In 1983, Burroughs: The Movie was released. It appeared at the New York Film festival and was picked up by the BBC to be screened in the UK. Directed by Howard Brookner, Burroughs is a collection of interviews with friends of, and footage following, William S. Burroughs. In the 1950’s, Burroughs’ work was considered a part of the Beat generation; a collection of liberated authors who became an enormous influence to writers after World War II. Burrough’s Naked Lunch is among the most important books of the era, whereby obscene writing broke new ground, forcing publishers to make way for those out to shock. Followers were termed Beatniks, and they became hippies in the sixties, while “Burroughs became some kind of countercultural saint” in the years that followed.
As Allen Ginsberg and Herbert Huncke describe him, it is clear that Burroughs is a unique being. “He’d make a great prisoner” says one, adding that solitary would surely be his preference. Burroughs is dry in his tone; his robotic, American drawl is akin to Mason Verger in Hannibal. The footage, all collected between 1970 and 1982, is varied and collaged together. Sometimes we lurk in the background; sometimes in monochrome; sometimes we’re static watching him read his prose; sometimes he talks direct to camera; sometimes he acts out scenes from his writing. As we try to piece it all together, what emerges is how Burroughs had a desperate need to try so much. He confesses that he chose to be a writer because it looked glamourous – but it wasn’t. Friends described him as “like a walking corpse”. In his old age, he has the fearsome glare Chris Cooper captured in American Beauty combined with the gravitas of Jeremy Irons. His thin-lipped, monotone delivery is equally riveting and formidable.Director Brookner uses a smooth, cool jazz score to lighten the mood. Burroughs relays stories of “calling the toads” (a specific humming-noise you can use to attract toads in the garden) and he suddenly becomes likeable. His writing, though famous for its grotesque and explicit nature, often uses elements of his own life to set the scene. His narration of his excerpts throughout the documentary reveals how specific his memories are – and how directly they feature in his work.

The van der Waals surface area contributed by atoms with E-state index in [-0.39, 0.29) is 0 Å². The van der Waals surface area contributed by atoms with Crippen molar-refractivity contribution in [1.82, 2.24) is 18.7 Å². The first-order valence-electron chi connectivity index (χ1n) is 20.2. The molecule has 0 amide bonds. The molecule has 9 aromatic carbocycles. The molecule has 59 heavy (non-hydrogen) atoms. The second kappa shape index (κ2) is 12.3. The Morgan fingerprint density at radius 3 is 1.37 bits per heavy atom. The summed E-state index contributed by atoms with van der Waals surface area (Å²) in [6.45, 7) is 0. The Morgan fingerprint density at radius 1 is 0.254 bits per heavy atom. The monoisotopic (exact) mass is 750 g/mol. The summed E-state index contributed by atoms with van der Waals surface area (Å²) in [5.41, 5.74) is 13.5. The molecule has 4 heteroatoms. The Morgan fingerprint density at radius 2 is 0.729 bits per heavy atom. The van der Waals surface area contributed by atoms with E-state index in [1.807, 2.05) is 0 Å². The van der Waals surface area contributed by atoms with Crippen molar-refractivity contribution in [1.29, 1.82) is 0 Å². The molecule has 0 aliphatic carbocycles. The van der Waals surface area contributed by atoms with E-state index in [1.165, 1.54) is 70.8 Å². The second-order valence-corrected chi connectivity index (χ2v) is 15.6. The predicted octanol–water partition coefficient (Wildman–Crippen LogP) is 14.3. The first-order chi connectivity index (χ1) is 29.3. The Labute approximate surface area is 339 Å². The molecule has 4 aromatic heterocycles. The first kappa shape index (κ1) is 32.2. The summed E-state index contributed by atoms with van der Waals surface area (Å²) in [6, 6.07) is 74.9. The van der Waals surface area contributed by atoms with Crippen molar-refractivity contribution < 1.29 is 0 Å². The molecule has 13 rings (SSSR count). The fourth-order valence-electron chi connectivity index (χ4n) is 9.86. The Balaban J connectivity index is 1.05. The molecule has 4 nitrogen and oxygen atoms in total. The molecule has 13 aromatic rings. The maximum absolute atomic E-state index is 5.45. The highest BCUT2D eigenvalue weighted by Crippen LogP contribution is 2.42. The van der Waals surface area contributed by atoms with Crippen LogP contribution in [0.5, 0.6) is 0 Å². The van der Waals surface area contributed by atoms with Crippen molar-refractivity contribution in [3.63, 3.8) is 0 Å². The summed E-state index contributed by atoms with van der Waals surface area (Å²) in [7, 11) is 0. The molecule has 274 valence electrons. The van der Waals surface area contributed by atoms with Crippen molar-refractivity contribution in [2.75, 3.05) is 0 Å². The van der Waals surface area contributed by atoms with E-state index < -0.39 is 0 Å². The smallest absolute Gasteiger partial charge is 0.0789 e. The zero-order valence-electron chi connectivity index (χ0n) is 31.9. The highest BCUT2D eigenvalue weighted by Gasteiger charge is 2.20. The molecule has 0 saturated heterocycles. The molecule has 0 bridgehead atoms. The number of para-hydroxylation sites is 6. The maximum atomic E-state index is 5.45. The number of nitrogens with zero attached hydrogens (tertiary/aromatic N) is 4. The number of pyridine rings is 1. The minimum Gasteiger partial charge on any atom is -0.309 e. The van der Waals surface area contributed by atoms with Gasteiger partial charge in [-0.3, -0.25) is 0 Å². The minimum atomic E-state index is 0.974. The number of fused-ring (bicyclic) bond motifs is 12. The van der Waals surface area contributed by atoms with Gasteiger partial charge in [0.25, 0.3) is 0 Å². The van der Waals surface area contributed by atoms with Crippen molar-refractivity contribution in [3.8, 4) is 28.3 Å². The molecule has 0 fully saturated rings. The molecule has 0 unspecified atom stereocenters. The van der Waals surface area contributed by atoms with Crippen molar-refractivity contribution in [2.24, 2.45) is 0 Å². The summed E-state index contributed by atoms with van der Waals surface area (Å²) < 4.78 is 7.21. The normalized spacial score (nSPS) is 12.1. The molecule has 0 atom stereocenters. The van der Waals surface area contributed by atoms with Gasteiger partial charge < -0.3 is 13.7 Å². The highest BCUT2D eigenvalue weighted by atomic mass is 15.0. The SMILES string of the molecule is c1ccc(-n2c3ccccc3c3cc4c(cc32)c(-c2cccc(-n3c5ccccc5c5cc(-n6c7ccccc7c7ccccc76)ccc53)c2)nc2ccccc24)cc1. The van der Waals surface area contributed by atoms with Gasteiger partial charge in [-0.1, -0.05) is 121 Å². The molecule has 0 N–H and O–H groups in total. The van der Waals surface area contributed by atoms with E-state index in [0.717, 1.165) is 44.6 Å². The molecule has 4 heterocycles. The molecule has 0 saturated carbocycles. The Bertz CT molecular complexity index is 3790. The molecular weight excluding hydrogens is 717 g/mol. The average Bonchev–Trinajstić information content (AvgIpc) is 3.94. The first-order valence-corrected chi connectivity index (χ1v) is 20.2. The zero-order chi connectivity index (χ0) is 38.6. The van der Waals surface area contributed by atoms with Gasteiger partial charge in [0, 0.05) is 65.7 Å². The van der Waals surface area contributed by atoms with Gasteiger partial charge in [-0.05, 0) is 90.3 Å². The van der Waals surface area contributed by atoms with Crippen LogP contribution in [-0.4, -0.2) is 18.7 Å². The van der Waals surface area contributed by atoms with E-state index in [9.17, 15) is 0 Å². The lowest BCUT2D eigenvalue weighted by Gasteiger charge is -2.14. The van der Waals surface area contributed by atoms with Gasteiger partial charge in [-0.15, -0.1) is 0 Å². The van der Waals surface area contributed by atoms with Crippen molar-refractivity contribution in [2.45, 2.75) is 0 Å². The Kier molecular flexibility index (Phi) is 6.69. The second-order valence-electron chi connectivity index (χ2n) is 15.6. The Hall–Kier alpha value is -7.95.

Burroughs was the “daddy” of the writers, including Ginsberg, Jack Kerouac and Terry Southern (writer of Easy Rider). He’d dress in drag, had affairs with men and women and had a penchant for drugs, whether it was opium, hashish or heroin. He wanted to try and experience so much that he even shot his wife dead in a alcohol-fuelled, ill-thought game of William Tell (though it was declared an accident). These experiences shaped him, inspired his writing and lead to his first book, Junkie. The combination of art, literature and poetry also is integral and Burroughs: The Movie finds a way to explore. Whether it is his experimental collage cut-ups (inspired by Matisse) whereby new words and combinations could be found or conversations with Francis Bacon about mummification. Art and literature are one and the same.
Sadness prevails when we see his broken son, Billy. An alcoholic and drug-user himself, he died young. In the final act, Burroughs is introduced as the “grand, groovy and beloved” William Burroughs. These adoring tributes cling to his legacy and influence, but his character is markedly different. Burroughs: The Movie is a taste of the disconnected and dispossessed; a unique, passionate soul in an era that needed rebels.